Industry News | August 4, 2015 | QSR Exclusive Brief

“Fast Fine” in Wine Country

image used with permission.

Napa, California, might be best known for its varietals, but an ambitious new “fast fine” concept has planted roots firmly in wine country.

Since April, Heritage Eats has been serving up hyper-local, globally inspired fare. Its founders, Ben Koenig and Chef Jason Kupper, both worked at the fine-dining establishment The Thomas Restaurant before deciding to strike out on their own.

Like many emerging fast casuals, Koenig and Kupper went into business with a mission beyond the bottom line. What sets Heritage Eats apart from the pack is its dedication to special varieties of meats as raised by local farmers.

Similar to heirloom varieties in produce, heritage breeds are specialized variations of livestock that were more common before the advent of an industrialized food system. According to the Livestock Conservancy, these animals were selectively bred to thrive in the local environment, and today, many varieties are dwindling in numbers. Kupper utilized his existing relationship with Cochon 555—a series of educational events promoting the use of heritage-breed pigs—to make a commitment to heritage meats part of the concept’s DNA.

“For us it was a pretty simple decision. We think that we’re part of the reason for saving these breeds from extinction,” Koenig says. “We wanted to be part of the solution. We look at brands and businesses of the future ... and we think the ones that are going to succeed over this current generation are ones that have different layers and are purpose-driven.”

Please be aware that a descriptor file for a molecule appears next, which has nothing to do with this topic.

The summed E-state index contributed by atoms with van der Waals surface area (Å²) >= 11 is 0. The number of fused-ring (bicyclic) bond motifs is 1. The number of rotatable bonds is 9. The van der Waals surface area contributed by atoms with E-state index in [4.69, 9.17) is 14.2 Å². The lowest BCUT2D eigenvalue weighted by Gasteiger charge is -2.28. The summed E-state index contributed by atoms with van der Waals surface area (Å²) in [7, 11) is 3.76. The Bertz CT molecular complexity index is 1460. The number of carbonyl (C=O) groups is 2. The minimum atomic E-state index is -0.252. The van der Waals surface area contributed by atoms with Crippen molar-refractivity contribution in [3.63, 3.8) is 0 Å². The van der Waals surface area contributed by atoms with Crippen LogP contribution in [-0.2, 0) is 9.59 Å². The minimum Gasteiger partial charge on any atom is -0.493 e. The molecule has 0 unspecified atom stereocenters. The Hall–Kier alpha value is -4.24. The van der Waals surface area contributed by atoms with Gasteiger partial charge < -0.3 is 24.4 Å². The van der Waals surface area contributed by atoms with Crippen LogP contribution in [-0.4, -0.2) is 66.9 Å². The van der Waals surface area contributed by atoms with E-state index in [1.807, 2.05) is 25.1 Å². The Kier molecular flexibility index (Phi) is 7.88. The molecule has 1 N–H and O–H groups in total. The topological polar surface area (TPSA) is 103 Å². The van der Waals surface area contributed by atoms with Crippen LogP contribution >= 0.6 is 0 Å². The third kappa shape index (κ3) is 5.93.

Heritage Eats might source local ingredients from the special breed meats to local produce (of which there is no shortage), but the flavors are decidedly global. Although customers are welcome to build their own sandwich, salad, bowl, or other meal, the preselected menu options include a Báhn Mì Dutch Crunch—lemongrass pork, Asian pickle, creamy cilantro and boom sauce on a Dutch Crunchroll—and the Jamaican Bao, featuring Jamaican jerk chicken, cabbage slaw, and pineapple habanero sauce served on bao buns. The two say that because the flavors are from around the world, the menu is very spice-forward.

“We decided before we opened that we wouldn't hold back. We weren’t going to toe the line of being timid; we wanted to be pretty aggressive with our seasoning and all the flavors we're introducing,” Kupper says. He adds that offering samples to guests is an excellent way of introducing them to new flavor profiles and unexpected combinations.

Only three months into their operation, Koenig and Kupper have already received praise from locals, tourists, and other foodservice professionals. Developers have also approached the pair about expanding Heritage Eats. Although they are flattered by the praise and will hear out various business proposals, Koenig says they want to be smart about growth.

“We built the brand with an eye toward the future, certainly, but we do know that without success here in our first location, future locations aren't possible,” Koenig says. "I think we both have enough of a pulse on our business to know when the time is going to be right."


By Nicole Duncan

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